... feeble tenure does poor woman hold her character and peace of mind!—It is true, sir, that a woman's reputation is too frequently, with ruffian cruelty, blasted in the bud, without a cause; and that so effectually, that it seldom or never flourishes ...
— The Politician Out-Witted • Samuel Low

... settled everything. When Mrs Pipkin suggested that Ruby should be married from her house, he winked his eye as he declined the suggestion with thanks. Daniel Ruggles was old, and, under the influence of continued gin and water, was becoming feeble. John Crumb was of opinion that the old man should not be neglected, and hinted that with a little care the five hundred pounds which had originally been promised as Ruby's fortune, might at any rate be secured. He was of opinion that the marriage should be celebrated in Suffolk,—the feast ...
— The Way We Live Now • Anthony Trollope

... a naggin'! That is what wears out us public men,— wimmin's questionin'. It hain't so much the public duties we have to perform that ages us, and wears us out before our time,—it is woman's weak curiosity on public topics, that her mind is too feeble to grasp holt of. It is wearin'," ...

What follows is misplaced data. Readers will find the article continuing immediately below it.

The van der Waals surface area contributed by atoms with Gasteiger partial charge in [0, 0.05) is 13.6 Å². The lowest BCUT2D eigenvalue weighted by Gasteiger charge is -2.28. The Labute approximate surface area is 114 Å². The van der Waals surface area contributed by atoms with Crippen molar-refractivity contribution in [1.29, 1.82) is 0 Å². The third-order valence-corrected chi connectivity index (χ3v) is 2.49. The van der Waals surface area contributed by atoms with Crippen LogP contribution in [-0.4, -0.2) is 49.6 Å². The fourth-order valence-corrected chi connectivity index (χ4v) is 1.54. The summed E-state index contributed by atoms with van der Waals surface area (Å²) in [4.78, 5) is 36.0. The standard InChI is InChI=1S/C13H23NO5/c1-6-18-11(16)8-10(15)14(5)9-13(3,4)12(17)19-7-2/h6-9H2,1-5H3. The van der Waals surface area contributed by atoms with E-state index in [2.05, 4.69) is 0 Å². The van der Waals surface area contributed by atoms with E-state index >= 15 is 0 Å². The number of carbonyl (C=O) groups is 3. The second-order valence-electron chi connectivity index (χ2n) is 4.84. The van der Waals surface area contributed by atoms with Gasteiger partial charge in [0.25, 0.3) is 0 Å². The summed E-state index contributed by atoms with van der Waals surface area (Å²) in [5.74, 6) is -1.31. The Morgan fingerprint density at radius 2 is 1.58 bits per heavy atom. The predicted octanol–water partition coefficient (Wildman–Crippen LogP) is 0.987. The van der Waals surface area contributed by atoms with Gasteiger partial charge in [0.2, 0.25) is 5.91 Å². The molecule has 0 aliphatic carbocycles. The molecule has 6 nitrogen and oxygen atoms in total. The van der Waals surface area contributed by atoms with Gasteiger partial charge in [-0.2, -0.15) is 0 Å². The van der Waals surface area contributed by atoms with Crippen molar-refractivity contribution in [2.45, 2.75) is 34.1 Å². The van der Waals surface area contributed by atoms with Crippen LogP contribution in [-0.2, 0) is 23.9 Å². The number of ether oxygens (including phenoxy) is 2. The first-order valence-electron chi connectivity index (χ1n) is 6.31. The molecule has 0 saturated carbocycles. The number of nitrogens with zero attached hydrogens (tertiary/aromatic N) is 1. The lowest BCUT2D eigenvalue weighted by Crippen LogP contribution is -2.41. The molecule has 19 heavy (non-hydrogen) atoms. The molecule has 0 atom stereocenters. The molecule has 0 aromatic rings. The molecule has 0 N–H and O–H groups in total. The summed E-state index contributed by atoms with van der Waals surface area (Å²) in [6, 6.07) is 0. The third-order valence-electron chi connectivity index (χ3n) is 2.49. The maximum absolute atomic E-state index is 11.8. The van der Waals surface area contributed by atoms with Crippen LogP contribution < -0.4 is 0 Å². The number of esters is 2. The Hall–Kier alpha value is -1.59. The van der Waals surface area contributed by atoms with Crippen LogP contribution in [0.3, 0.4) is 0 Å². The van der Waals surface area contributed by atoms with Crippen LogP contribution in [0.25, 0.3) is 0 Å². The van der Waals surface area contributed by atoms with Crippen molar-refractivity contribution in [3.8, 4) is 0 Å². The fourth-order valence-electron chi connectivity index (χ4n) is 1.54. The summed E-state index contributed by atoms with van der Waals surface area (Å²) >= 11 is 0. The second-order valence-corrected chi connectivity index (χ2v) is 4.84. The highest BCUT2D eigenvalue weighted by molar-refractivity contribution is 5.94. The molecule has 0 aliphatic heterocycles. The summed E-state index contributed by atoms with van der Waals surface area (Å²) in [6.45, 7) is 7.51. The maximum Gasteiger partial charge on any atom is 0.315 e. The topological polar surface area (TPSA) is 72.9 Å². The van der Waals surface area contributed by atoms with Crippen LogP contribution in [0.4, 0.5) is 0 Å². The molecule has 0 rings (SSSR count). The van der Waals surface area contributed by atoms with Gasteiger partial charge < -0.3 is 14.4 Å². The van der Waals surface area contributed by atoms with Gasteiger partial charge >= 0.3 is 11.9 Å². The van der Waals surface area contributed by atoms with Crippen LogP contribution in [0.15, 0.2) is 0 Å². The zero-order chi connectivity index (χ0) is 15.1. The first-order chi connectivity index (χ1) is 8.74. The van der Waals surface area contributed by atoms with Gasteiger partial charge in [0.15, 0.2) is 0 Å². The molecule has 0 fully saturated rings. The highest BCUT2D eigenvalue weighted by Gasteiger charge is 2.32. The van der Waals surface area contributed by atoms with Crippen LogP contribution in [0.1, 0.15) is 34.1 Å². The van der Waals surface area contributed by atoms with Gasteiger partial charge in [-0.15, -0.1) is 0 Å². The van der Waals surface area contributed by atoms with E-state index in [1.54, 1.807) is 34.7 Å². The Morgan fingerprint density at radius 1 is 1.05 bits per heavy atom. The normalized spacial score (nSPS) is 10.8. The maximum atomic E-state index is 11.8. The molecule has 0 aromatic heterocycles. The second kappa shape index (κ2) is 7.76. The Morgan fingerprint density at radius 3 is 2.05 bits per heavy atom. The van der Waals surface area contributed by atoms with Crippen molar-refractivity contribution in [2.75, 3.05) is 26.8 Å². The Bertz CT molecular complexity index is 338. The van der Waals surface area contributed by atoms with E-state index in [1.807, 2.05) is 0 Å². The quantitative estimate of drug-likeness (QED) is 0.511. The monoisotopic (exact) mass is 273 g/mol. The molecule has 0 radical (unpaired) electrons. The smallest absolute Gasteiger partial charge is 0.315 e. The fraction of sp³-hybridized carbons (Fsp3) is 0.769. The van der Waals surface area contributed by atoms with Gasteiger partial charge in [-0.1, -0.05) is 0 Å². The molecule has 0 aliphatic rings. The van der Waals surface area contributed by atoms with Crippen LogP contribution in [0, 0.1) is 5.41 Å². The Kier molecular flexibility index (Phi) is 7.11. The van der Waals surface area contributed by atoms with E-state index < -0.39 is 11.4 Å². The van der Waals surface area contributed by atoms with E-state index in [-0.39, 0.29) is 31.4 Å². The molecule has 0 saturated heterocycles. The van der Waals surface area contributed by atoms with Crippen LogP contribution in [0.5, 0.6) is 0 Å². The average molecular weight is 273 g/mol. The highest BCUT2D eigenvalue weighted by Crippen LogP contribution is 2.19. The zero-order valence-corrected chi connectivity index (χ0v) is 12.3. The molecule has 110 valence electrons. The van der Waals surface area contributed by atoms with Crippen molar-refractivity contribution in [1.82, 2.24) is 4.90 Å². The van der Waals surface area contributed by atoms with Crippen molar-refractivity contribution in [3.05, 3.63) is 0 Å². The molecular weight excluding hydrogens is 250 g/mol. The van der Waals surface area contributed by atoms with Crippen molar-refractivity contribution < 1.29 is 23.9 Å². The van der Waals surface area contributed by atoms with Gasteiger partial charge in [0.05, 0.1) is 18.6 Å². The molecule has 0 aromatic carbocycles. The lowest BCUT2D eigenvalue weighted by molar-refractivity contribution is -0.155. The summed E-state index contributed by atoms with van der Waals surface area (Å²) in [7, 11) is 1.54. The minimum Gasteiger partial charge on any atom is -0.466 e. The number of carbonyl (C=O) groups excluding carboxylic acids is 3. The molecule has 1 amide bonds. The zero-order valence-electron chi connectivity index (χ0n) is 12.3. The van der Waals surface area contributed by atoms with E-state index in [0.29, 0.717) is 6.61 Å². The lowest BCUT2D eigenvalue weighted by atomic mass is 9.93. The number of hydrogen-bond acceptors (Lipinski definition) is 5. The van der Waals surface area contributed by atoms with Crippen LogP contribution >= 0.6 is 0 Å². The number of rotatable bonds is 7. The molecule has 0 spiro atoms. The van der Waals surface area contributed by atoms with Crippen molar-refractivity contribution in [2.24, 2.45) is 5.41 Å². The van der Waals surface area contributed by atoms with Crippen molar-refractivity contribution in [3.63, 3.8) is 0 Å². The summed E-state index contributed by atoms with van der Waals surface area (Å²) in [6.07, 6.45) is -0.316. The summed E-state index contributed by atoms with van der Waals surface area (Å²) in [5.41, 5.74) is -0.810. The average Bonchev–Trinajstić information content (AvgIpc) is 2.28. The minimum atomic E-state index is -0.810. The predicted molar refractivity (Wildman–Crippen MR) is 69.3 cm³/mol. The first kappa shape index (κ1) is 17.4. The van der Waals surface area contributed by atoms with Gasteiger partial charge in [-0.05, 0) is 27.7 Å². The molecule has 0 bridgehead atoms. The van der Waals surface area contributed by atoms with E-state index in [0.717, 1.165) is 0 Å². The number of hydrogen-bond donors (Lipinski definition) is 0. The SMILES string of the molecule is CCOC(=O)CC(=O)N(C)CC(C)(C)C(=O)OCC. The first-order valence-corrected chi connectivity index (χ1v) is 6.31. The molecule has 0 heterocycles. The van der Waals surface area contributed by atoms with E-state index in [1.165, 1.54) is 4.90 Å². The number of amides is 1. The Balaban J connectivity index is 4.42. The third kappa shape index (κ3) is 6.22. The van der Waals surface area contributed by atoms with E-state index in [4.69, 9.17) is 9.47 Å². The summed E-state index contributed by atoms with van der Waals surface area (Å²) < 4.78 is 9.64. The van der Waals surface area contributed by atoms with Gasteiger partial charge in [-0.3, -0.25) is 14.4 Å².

— Sweet Cicely - Or Josiah Allen as a Politician • Josiah Allen's Wife (Marietta Holley)

... with the ease of a fifth-rate professional swimmer. Then a second young woman recited something or other in German, with an atrocious English accent. And the whole concluded with a lecture upon chemistry (given by a seedy-looking old man), which was illustrated with some ambitious, but feeble experiments. ...
— Punch, Or The London Charivari, Vol. 101, December 12, 1891 • Various

... against the circulating library, and I have read a feeble defence or two; but I have not seen the argument that might be legitimately put forward in its favour. It seems to me this: the circulating library is conservatism, art is always conservative; the circulating library lifts the writer out of the precariousness ...
— Confessions of a Young Man • George Moore

... stimulus. To take a very inconspicuous case, it is found by Fechner that a given increase of force in the stimulus produces a less amount of difference in the resulting sensations when the original stimulus is a powerful one than when it is a feeble one. It follows from this, that differences in the degree of our sensations do not exactly correspond to objective differences. For example, we tend to magnify the differences of light among objects, all of which are feebly illuminated, that is ...
— Illusions - A Psychological Study • James Sully

... about a fortnight, with a slow fever and the camp disorder, which prevented my being in the skirmish. I had not passed the enemy but a little while before the enemy came up; and if I had been with the regiment at the lines, I was so weak and feeble, I should without doubt have fallen into their hands. I have now left the regiment for a few days, and am with brother Chester, about sixteen miles from ...
— The Campaign of 1776 around New York and Brooklyn • Henry P. Johnston